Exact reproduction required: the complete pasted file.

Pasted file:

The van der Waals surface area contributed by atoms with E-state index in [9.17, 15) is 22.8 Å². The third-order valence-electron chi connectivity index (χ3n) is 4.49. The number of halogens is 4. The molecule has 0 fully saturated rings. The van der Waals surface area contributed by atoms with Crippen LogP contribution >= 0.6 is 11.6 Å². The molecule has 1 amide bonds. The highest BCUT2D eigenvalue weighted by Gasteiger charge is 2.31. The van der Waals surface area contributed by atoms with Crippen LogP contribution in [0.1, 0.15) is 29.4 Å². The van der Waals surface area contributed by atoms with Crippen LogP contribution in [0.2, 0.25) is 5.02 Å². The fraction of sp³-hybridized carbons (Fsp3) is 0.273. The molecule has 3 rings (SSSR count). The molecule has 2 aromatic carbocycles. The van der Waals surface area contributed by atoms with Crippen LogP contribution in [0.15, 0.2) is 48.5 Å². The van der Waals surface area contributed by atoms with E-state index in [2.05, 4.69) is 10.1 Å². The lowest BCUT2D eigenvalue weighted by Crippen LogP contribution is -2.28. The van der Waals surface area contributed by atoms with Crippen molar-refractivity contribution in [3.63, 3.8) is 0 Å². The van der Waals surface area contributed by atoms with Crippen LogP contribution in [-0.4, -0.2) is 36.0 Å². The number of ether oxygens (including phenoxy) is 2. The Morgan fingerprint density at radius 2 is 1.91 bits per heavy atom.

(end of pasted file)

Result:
The van der Waals surface area contributed by atoms with E-state index in [9.17, 15) is 22.8 Å². The third-order valence-electron chi connectivity index (χ3n) is 4.49. The number of halogens is 4. The molecule has 0 fully saturated rings. The van der Waals surface area contributed by atoms with Crippen LogP contribution >= 0.6 is 11.6 Å². The molecule has 1 amide bonds. The highest BCUT2D eigenvalue weighted by Gasteiger charge is 2.31. The van der Waals surface area contributed by atoms with Crippen LogP contribution in [0.1, 0.15) is 29.4 Å². The van der Waals surface area contributed by atoms with Crippen LogP contribution in [0.2, 0.25) is 5.02 Å². The fraction of sp³-hybridized carbons (Fsp3) is 0.273. The molecule has 3 rings (SSSR count). The molecule has 2 aromatic carbocycles. The van der Waals surface area contributed by atoms with Crippen LogP contribution in [0.15, 0.2) is 48.5 Å². The van der Waals surface area contributed by atoms with E-state index in [2.05, 4.69) is 10.1 Å². The lowest BCUT2D eigenvalue weighted by Crippen LogP contribution is -2.28. The van der Waals surface area contributed by atoms with Crippen molar-refractivity contribution in [3.63, 3.8) is 0 Å². The van der Waals surface area contributed by atoms with Crippen LogP contribution in [-0.4, -0.2) is 36.0 Å². The number of ether oxygens (including phenoxy) is 2. The Morgan fingerprint density at radius 2 is 1.91 bits per heavy atom.